What's for tea?

Bread of Heaven and Angel cakes, of course.

But back to your notes. I see that you died in bed. A lot of your old mates didn't, and came up here early, as you know. Some of them have been asking about you. I saw Creek in the crew room just now. Ken and Neil are down in the vineyard sorting it out. The Grapes of Wrath all got trampled during the American Civil War, you know? Anyway, did you miss flying?

Of course, but I was able to do a bit of gliding. Didn't really get hooked on it though. A lot of running about laying out cables, retrieving gliders, holding wing tips and so on before your turn. Not much to do once you're up except to look for rising air so you can stay up. Nice view of the scenery, then you start thinking about a call of nature…

Some chaps up here run a gliding club. Some quite good thermals over the infernal regions, I believe. As long as you don't mind the smell.

But we've spent enough time gossiping. Like most people, you got several things wrong during your apprenticeship down on Earth, so you'll have to go over to Ground School for a few lectures and a simple test paper. When you come back, I'll arrange your interview with the Boss. We get a table furnished for you as well, in presence of thy foes.  

How long will I be at Ground School?  

Not very long. A thousand Ages. 'Tis but a morning gone. The test will be a piece of cake, so you don't need to worry. Our main problem is the religious lot: the vicars, rabbis and immams and all that crowd. They all think that they know the answers already and don't pay attention to the lectures. So, they keep having to do resits.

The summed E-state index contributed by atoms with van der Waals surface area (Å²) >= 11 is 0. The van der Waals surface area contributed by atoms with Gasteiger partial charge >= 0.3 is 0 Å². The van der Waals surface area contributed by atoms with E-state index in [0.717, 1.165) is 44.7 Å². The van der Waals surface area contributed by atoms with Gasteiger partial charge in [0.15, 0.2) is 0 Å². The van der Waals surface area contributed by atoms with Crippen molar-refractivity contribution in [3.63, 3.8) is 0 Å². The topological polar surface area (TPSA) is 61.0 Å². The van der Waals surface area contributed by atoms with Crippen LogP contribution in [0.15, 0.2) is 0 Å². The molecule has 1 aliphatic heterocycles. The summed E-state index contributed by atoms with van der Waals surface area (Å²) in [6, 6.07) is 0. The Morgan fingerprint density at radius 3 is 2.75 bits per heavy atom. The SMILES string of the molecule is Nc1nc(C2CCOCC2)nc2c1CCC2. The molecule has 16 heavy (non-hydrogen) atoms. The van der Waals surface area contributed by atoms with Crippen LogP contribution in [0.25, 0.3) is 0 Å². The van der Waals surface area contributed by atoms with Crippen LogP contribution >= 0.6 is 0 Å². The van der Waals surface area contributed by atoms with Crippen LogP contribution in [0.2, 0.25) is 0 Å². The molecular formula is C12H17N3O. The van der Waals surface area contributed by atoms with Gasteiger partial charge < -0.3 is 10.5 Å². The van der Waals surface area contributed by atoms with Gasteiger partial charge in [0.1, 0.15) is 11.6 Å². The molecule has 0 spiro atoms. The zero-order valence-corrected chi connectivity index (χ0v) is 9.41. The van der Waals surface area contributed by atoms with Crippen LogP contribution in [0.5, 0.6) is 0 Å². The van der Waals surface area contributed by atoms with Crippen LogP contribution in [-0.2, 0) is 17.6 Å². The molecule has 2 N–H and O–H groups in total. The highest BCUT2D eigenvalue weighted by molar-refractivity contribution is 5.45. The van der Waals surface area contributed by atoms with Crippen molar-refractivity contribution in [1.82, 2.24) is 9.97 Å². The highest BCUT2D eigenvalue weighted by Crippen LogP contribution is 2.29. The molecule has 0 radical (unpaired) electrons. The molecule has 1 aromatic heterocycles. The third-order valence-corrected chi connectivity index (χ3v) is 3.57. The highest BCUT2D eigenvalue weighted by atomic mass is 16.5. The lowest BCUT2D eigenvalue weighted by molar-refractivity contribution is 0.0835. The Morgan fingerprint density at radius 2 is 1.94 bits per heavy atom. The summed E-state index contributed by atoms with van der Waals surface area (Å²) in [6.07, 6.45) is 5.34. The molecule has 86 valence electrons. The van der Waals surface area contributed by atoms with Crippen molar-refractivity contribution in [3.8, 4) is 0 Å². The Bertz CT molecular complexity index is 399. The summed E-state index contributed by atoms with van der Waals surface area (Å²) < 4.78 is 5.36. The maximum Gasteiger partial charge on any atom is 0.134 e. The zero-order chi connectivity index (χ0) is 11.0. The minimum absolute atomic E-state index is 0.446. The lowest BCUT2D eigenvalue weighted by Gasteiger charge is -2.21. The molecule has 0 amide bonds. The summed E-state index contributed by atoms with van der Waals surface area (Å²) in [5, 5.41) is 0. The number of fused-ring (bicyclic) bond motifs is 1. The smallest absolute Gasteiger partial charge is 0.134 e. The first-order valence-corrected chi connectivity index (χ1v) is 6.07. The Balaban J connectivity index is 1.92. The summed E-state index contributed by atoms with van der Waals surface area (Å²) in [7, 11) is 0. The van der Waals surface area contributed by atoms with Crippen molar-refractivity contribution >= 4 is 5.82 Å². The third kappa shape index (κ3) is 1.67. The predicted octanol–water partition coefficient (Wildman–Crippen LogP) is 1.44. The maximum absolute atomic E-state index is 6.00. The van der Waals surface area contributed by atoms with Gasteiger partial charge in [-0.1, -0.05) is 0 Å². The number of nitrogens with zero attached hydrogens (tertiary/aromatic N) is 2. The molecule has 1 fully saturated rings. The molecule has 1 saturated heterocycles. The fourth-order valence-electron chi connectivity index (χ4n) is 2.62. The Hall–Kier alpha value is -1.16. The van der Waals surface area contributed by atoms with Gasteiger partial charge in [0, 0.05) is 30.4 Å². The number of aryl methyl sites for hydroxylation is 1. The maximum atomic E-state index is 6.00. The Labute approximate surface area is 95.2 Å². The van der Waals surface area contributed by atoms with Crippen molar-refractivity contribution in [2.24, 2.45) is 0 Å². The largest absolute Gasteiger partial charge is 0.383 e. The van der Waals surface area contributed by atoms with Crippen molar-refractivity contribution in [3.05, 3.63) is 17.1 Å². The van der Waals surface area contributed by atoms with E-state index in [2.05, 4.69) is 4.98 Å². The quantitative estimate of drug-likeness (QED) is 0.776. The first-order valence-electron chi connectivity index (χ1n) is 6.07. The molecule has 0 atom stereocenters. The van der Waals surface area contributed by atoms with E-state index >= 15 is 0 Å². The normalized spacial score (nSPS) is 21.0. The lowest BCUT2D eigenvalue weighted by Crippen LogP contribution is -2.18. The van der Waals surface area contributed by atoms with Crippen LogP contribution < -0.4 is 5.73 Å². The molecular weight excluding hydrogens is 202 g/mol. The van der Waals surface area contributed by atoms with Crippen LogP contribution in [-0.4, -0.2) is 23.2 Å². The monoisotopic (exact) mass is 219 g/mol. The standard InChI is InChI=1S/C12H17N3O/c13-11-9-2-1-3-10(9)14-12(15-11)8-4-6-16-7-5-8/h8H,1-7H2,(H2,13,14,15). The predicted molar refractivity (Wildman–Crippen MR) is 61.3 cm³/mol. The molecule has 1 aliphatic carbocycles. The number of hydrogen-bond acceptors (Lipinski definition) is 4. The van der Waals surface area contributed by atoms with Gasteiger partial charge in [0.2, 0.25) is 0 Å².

Will I need a harp or anything?

No, not yet. In any case, harps are not compulsory here anymore. We got fed up with them. You could play the trombone later, if you want. Bagpipes, even! Anyway, enough just now. I'll take you over to your room in Ground School in a minute. Have you any questions?

Well, I did mean to ask what has happened to all the past. Did it really exist?

Yes, I saw all that deep philosophical nonsense in your book. I think I saw what you thought you meant. You'll get it all in your lectures anyway. Basically, there's no time book here, just eternity. Was, is, and evermore shall be. That sort of thing. Never mind just now. How about some ambrosia? Hey, watch out, thy cup runneth over!

Richard Robson self penned obituary

RIP 27 June 2020